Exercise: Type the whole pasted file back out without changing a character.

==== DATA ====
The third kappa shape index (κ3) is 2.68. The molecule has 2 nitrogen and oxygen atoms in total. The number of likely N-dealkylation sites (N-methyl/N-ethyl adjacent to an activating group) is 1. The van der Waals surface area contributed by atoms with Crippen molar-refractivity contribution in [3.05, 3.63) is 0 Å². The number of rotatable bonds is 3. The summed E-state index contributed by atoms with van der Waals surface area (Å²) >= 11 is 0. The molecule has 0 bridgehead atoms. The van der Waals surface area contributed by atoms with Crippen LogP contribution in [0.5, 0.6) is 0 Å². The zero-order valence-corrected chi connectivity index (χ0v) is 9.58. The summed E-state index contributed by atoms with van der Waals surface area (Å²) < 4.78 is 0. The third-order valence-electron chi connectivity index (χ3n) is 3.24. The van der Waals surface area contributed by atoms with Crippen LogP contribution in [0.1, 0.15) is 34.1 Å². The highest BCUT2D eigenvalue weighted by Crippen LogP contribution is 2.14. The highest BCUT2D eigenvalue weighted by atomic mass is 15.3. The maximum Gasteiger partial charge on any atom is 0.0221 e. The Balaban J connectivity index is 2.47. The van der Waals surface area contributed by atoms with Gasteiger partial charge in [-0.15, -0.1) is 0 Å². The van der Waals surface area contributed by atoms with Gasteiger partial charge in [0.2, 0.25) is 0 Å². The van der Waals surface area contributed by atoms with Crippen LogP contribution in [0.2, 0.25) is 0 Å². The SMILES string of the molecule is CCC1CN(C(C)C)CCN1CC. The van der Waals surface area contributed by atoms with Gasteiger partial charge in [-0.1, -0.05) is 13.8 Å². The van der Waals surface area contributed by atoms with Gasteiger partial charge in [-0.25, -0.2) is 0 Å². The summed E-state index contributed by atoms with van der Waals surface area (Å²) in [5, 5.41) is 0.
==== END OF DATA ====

The third kappa shape index (κ3) is 2.68. The molecule has 2 nitrogen and oxygen atoms in total. The number of likely N-dealkylation sites (N-methyl/N-ethyl adjacent to an activating group) is 1. The van der Waals surface area contributed by atoms with Crippen molar-refractivity contribution in [3.05, 3.63) is 0 Å². The number of rotatable bonds is 3. The summed E-state index contributed by atoms with van der Waals surface area (Å²) >= 11 is 0. The molecule has 0 bridgehead atoms. The van der Waals surface area contributed by atoms with Crippen LogP contribution in [0.5, 0.6) is 0 Å². The zero-order valence-corrected chi connectivity index (χ0v) is 9.58. The summed E-state index contributed by atoms with van der Waals surface area (Å²) < 4.78 is 0. The third-order valence-electron chi connectivity index (χ3n) is 3.24. The van der Waals surface area contributed by atoms with Crippen LogP contribution in [0.1, 0.15) is 34.1 Å². The highest BCUT2D eigenvalue weighted by Crippen LogP contribution is 2.14. The highest BCUT2D eigenvalue weighted by atomic mass is 15.3. The maximum Gasteiger partial charge on any atom is 0.0221 e. The Balaban J connectivity index is 2.47. The van der Waals surface area contributed by atoms with Gasteiger partial charge in [-0.15, -0.1) is 0 Å². The van der Waals surface area contributed by atoms with Gasteiger partial charge in [0.2, 0.25) is 0 Å². The van der Waals surface area contributed by atoms with Crippen LogP contribution in [0.2, 0.25) is 0 Å². The SMILES string of the molecule is CCC1CN(C(C)C)CCN1CC. The van der Waals surface area contributed by atoms with Gasteiger partial charge in [-0.1, -0.05) is 13.8 Å². The van der Waals surface area contributed by atoms with Gasteiger partial charge in [-0.25, -0.2) is 0 Å². The summed E-state index contributed by atoms with van der Waals surface area (Å²) in [5, 5.41) is 0.